He flourished under al-Mu'tadid, Caliph from 892 to 902, and compiled astronomical tables, writing a book for al-Mu'tadid on atmospheric phenomena.
Nayrizi wrote commentaries on Ptolemy and Euclid. The latter were translated by Gerard of Cremona. Nairizi used the so-called umbra (versa), the equivalent to the tangent, as a genuine trigonometric line (but he was anticipated in this by al-Marwazi).
He wrote a treatise on the spherical astrolabe, which is very elaborate and seems to be the best Persian work on the subject. It is divided into four books:
Historical and critical introduction.
Description of the spherical astrolabe; its superiority over plane astrolabes and all other astronomical instruments.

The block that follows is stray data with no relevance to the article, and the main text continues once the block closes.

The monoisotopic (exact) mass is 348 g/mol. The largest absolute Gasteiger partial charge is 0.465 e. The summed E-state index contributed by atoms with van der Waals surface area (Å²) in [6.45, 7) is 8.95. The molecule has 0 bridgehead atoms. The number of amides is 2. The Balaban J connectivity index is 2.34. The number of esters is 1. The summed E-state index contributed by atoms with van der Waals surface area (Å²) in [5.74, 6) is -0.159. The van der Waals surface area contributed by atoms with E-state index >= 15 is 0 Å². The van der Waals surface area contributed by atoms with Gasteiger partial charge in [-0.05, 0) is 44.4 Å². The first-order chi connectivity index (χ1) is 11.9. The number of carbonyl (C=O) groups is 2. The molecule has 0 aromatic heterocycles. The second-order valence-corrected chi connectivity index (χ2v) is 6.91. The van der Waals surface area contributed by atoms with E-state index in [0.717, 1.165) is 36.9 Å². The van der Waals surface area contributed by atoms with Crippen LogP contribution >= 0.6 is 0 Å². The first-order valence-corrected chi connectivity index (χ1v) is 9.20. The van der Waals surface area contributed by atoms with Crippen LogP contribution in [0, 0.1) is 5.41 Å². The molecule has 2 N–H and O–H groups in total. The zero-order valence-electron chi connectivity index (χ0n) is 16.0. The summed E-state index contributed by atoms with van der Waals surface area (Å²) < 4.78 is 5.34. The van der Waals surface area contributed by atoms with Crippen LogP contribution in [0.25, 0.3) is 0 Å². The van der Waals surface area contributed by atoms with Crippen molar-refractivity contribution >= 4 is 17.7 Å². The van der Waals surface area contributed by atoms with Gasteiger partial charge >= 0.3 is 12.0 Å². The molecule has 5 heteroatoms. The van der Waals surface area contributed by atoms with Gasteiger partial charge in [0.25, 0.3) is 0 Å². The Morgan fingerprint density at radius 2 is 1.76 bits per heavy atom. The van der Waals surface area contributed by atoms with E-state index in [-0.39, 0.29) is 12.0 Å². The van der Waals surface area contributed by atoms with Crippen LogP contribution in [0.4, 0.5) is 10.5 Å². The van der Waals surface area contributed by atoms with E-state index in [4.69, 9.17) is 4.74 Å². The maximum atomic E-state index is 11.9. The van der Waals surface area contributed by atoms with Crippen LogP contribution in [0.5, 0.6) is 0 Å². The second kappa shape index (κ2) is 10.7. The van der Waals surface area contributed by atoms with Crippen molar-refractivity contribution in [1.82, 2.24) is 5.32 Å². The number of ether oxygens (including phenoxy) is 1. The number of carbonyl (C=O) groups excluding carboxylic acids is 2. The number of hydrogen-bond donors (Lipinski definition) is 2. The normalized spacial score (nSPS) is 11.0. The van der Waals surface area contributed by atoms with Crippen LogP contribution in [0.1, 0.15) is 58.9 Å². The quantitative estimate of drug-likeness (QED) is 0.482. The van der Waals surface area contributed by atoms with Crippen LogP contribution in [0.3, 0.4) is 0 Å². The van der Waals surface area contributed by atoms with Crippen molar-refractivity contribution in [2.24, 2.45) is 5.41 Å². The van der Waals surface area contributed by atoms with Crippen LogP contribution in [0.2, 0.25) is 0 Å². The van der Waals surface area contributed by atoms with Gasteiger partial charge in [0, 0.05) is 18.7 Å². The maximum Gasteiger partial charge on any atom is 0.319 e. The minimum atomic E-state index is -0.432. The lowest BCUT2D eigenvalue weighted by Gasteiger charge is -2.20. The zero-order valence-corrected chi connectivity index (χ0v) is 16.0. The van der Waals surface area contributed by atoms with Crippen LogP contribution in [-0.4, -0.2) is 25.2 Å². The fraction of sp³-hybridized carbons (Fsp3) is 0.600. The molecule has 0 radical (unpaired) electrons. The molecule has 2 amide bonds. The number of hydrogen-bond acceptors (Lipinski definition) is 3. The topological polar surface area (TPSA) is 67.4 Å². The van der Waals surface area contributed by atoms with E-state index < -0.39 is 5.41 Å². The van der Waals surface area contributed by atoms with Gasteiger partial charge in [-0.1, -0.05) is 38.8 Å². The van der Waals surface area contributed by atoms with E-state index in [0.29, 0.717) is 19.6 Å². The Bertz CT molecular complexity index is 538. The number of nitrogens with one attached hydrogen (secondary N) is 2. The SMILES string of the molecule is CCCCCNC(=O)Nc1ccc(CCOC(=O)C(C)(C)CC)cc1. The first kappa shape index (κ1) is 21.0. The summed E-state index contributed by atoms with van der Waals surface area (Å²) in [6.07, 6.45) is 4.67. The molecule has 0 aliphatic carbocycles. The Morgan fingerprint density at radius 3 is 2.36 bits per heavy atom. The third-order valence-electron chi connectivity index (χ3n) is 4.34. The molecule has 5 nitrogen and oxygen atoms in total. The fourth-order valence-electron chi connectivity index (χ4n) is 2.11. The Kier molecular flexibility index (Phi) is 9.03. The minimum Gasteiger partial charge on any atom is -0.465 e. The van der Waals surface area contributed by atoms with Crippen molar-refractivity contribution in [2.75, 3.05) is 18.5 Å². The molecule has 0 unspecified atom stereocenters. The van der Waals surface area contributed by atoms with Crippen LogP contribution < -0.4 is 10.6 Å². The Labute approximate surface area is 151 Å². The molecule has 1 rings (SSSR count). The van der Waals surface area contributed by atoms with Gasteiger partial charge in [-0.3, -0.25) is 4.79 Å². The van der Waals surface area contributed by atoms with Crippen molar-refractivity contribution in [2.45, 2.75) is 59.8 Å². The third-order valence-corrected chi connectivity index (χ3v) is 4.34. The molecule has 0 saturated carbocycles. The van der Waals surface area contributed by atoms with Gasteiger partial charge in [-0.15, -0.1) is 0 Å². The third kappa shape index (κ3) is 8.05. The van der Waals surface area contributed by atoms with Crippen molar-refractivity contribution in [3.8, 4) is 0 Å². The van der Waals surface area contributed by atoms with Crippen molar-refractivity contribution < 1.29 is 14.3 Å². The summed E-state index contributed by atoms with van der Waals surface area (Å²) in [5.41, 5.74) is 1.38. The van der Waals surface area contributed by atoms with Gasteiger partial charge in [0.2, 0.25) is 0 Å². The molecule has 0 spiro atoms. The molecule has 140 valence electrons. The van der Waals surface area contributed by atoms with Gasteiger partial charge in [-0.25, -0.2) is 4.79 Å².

^Nelsen, Roger B. (November 2003), Paintings, plane tilings, and proofs, Math Horizons: 5–8. Reprinted in Haunsperger, Deanna; Kennedy, Stephen (2007), The Edge of the Universe: Celebrating Ten Years of Math Horizons, Spectrum Series, Mathematical Association of America, pp. 295–298, ISBN978-0-88385-555-3. See also Alsina, Claudi; Nelsen, Roger B. (2010), Charming proofs: a journey into elegant mathematics, Dolciani mathematical expositions 42, Mathematical Association of America, pp. 168–169, ISBN978-0-88385-348-1. Nelsen uses the for "Annairizi" of his name; for the identification of it with Anaritius, see Isis, vol. 6, p. 515.